A team of ruling coalition lawmakers agreed Thursday not to lower the age of people covered by the juvenile law to under 18 from under 20 at present.
The team of lawmakers from the Liberal Democratic Party and Komeito has been discussing whether criminal offenders aged 18 and 19 should be covered by the juvenile law, as the age of adulthood in Japan will be lowered to 18 from 20 in April 2022 under the revised Civil Code.
The project team agreed to maintain the country’s system to send all criminal offenders aged under 20 to family courts in principle, while expanding the scope of criminal offenders to be sent to public prosecutors.
Under the current juvenile law, only those who intentionally committed crimes causing death, such as murders and injuries resulting in death, are sent to prosecutors.
The team agreed to make people aged 18 and 19 who committed offenses leading to imprisonment of one year or more, such as robberies and rape, be sent to prosecutors.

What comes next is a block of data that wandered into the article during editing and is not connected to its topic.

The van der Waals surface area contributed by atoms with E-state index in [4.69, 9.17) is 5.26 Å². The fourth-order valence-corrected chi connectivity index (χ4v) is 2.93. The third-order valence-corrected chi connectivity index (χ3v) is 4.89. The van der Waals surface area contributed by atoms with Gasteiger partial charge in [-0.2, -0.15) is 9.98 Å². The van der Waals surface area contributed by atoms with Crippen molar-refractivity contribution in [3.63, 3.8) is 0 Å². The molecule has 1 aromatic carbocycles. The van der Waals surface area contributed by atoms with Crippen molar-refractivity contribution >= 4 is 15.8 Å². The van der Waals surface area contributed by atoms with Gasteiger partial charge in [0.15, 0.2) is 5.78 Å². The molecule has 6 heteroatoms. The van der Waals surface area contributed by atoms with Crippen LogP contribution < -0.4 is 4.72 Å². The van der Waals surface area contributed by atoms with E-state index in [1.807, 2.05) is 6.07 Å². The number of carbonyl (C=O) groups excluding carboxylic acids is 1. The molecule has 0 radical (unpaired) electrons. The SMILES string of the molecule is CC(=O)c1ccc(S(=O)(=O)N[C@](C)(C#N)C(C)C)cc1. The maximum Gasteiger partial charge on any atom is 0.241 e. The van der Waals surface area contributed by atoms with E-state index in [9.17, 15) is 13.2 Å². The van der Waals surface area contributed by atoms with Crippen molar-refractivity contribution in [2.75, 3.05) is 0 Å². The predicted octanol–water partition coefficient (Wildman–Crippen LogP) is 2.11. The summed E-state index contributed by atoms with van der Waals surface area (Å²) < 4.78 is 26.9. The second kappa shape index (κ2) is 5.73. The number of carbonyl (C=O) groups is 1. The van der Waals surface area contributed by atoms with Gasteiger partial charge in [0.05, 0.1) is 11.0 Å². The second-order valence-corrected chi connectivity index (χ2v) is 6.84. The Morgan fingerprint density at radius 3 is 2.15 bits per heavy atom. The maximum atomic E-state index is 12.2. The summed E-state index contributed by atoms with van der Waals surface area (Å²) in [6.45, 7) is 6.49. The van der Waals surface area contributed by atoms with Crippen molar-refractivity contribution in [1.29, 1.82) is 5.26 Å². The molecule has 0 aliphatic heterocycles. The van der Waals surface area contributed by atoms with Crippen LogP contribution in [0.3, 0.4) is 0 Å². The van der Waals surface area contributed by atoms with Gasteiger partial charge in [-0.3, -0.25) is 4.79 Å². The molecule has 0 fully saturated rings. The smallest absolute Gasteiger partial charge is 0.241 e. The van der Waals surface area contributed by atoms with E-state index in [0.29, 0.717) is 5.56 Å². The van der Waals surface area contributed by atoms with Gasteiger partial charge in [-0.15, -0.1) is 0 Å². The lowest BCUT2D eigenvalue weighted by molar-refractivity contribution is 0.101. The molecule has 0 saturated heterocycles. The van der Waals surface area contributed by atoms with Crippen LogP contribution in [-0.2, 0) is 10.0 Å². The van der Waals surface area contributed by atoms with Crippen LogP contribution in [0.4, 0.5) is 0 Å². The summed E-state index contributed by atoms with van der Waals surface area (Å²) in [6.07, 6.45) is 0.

The ruling coalition team also agreed to allow the names of people aged 18 and 19 to be disclosed if they are indicted. At present, the disclosure of the names of people under 20 who have committed crimes is banned.
The Legislative Council, which advises the justice minister, has been discussing juvenile law revisions for over three years. It is expected to issue a report on the matter as early as September.
The council’s view on the revisions roughly matches that of the ruling coalition team.
Kazuo Kitagawa, a senior Komeito official who is acting head of the project team, said that a revised juvenile law and the revised Civil Code should go into force at the same time.
“Juvenile law revisions need to be enacted during next year’s regular parliamentary session at the latest to make that happen,” Kitagawa told reporters.